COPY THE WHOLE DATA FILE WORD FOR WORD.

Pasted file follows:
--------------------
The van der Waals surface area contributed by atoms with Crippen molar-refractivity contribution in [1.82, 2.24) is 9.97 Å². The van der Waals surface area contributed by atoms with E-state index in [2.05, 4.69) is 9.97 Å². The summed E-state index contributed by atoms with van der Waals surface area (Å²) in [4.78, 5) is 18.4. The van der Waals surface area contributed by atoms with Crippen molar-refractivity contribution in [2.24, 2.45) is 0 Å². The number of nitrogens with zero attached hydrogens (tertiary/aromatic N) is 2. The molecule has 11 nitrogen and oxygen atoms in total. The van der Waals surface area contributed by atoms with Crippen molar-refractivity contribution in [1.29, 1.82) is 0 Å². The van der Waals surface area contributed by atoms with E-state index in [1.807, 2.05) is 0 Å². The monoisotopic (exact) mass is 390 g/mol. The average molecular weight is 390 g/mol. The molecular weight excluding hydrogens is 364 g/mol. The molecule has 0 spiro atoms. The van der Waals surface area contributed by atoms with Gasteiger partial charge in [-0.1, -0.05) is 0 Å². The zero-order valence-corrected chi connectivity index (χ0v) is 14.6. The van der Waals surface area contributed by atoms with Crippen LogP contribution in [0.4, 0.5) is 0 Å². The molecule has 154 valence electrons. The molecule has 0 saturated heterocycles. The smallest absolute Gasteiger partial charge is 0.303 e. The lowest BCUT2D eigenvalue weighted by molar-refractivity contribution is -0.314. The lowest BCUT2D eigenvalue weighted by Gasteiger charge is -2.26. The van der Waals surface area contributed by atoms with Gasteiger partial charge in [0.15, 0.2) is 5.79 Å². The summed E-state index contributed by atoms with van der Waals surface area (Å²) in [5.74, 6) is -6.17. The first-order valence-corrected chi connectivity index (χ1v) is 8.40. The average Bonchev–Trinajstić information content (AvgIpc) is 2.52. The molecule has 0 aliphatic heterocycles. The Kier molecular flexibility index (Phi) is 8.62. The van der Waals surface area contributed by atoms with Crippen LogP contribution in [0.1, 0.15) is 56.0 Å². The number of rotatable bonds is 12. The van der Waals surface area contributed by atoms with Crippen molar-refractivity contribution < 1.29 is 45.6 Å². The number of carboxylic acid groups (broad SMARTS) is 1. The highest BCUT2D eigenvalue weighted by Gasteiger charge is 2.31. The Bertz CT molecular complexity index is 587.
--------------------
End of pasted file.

The van der Waals surface area contributed by atoms with Crippen molar-refractivity contribution in [1.82, 2.24) is 9.97 Å². The van der Waals surface area contributed by atoms with E-state index in [2.05, 4.69) is 9.97 Å². The summed E-state index contributed by atoms with van der Waals surface area (Å²) in [4.78, 5) is 18.4. The van der Waals surface area contributed by atoms with Crippen molar-refractivity contribution in [2.24, 2.45) is 0 Å². The number of nitrogens with zero attached hydrogens (tertiary/aromatic N) is 2. The molecule has 11 nitrogen and oxygen atoms in total. The van der Waals surface area contributed by atoms with Crippen molar-refractivity contribution in [1.29, 1.82) is 0 Å². The van der Waals surface area contributed by atoms with E-state index in [1.807, 2.05) is 0 Å². The monoisotopic (exact) mass is 390 g/mol. The average molecular weight is 390 g/mol. The molecular weight excluding hydrogens is 364 g/mol. The molecule has 0 spiro atoms. The van der Waals surface area contributed by atoms with Gasteiger partial charge in [-0.1, -0.05) is 0 Å². The zero-order valence-corrected chi connectivity index (χ0v) is 14.6. The van der Waals surface area contributed by atoms with Crippen LogP contribution in [0.4, 0.5) is 0 Å². The molecule has 154 valence electrons. The molecule has 0 saturated heterocycles. The smallest absolute Gasteiger partial charge is 0.303 e. The lowest BCUT2D eigenvalue weighted by molar-refractivity contribution is -0.314. The lowest BCUT2D eigenvalue weighted by Gasteiger charge is -2.26. The van der Waals surface area contributed by atoms with Gasteiger partial charge in [0.15, 0.2) is 5.79 Å². The summed E-state index contributed by atoms with van der Waals surface area (Å²) in [5.74, 6) is -6.17. The first-order valence-corrected chi connectivity index (χ1v) is 8.40. The average Bonchev–Trinajstić information content (AvgIpc) is 2.52. The molecule has 0 aliphatic heterocycles. The Kier molecular flexibility index (Phi) is 8.62. The van der Waals surface area contributed by atoms with Crippen LogP contribution in [0.1, 0.15) is 56.0 Å². The number of rotatable bonds is 12. The van der Waals surface area contributed by atoms with Crippen molar-refractivity contribution < 1.29 is 45.6 Å². The number of carboxylic acid groups (broad SMARTS) is 1. The highest BCUT2D eigenvalue weighted by Gasteiger charge is 2.31. The Bertz CT molecular complexity index is 587.